The gang over at Music Radar recently sat down with guitar legend Steve Vai and asked him to name "the 10 guitarists that blew his mind." You can check out this full list right here; but if you wanted to get right to the meat of the list—Vai's fave guitarist—read on.
"I very rarely agree with the term 'best guitar player'," Vai says. "It just seems so obscene to put something so subjective into a best category. But if I had to say there was one, I would pick Allan Holdsworth. He was unique in ways I don't think have been discovered yet."
Holdsworth, who graced the cover of Guitar World magazine in its early days, died April 16 at age 70. Following his death, GuitarWorld.com shared several Holdsworth-themed lessons and videos, many of which continue to baffle viewers, especially "Allan Holdsworth's 10 Most Useful Scales."
It features the following Holdsworth quote:
"As the chord changes go by, I don't so much think about a static chord voicing changing. I just see the notes on the neck change. For me, the only thing that makes one scale different from another is not the starting note; it's the separation of the intervals. For example, if it's a D minor major seven scale, the name I give the scale is only a means of identification. It's for no other purpose. So when I think of that scale, I don't think of it as starting on D; I think of it as starting on the lowest-available note on my instrument, which would be an E, and the highest-available note, which would be another E. That's basically how I think of scales."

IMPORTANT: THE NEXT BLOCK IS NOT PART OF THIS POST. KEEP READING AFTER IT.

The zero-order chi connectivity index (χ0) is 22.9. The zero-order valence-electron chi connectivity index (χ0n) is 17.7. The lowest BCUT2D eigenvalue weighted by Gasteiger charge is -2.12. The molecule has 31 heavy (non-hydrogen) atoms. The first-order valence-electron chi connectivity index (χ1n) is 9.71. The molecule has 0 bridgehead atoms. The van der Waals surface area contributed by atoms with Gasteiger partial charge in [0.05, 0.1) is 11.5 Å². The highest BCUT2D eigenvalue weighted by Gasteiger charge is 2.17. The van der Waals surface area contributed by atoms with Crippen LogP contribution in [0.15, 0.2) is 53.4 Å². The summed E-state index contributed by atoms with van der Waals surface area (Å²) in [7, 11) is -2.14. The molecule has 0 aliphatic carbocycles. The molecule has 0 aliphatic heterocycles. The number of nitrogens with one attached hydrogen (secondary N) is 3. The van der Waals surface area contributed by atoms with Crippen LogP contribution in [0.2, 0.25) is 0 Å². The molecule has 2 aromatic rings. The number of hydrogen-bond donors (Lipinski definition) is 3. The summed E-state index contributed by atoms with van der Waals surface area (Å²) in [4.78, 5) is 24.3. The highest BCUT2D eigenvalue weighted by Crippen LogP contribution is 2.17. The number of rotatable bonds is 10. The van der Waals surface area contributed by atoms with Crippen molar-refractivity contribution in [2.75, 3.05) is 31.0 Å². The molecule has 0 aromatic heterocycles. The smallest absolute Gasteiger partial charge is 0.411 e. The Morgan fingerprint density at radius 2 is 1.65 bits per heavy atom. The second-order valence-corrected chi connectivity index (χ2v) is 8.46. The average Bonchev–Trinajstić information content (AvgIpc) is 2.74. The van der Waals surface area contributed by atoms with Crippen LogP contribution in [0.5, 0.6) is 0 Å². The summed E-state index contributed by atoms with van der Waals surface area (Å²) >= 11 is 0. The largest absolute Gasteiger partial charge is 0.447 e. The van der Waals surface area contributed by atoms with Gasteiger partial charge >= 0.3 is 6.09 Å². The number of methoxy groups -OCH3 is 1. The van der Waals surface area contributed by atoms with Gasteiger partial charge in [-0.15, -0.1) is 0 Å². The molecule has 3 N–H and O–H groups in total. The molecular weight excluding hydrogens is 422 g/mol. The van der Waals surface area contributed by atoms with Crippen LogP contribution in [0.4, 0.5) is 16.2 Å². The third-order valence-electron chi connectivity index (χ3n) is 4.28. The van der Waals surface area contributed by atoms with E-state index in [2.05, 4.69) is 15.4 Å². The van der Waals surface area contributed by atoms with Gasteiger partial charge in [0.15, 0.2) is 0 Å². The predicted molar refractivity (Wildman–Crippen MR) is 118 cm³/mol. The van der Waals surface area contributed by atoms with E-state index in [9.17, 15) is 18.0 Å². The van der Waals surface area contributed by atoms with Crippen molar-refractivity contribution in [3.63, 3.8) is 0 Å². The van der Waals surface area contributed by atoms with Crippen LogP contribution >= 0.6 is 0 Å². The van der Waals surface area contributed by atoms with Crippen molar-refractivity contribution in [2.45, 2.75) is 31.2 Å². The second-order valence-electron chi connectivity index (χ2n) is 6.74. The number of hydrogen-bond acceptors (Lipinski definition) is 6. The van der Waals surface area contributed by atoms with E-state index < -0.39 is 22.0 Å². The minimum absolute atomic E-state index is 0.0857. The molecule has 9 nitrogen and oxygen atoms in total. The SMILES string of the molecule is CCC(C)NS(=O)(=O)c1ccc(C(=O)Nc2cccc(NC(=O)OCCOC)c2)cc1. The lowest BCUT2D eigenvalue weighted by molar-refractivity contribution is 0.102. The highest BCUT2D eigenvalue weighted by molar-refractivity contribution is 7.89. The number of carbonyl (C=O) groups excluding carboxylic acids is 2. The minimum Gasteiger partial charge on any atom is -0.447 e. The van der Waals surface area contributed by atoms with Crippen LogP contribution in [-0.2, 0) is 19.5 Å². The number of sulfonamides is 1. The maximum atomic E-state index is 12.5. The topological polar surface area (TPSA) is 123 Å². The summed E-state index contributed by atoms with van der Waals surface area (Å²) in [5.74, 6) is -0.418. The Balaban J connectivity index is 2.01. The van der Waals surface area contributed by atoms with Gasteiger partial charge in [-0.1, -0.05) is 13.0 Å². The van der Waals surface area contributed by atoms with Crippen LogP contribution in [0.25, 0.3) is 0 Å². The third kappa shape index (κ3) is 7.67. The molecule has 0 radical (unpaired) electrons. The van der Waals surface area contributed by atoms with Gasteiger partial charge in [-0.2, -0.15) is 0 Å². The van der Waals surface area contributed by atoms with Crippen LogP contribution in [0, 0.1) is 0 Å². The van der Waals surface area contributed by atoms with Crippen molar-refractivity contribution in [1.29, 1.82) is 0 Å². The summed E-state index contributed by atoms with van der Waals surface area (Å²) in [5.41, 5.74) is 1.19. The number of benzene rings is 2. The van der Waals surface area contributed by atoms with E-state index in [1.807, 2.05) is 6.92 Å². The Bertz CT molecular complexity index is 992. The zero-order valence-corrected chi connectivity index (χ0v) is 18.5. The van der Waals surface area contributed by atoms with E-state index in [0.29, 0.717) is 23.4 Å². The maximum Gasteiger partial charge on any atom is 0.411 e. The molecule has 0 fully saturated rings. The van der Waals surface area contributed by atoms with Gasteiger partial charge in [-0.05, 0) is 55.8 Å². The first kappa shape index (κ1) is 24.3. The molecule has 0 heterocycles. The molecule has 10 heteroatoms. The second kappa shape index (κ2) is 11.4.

I'm not ashamed to say it makes my brain sting when I start thinking about that paragraph; luckily, Vai puts it in perspective and makes me feel a little better:
"Many musicians can be considered ahead of their time, but usually—they're not," he says. "They're mainly ahead of everyone else at that time. For example, Jimi Hendrix wasn't ahead of his time; he was perfect for his time and ahead of everyone else. Allan Holdsworth was definitely ahead of his time because it's hard to realize how great he is—not many people actually understand. It takes time for us to catch up with those that are ahead of their time.
"The way he uses the whole tone scale is like his own baby shoes—it's so easy for him," Vai adds. "His thought process was phenomenal."
For more Holdsworth coverage, including one of this last interviews—ever—see below: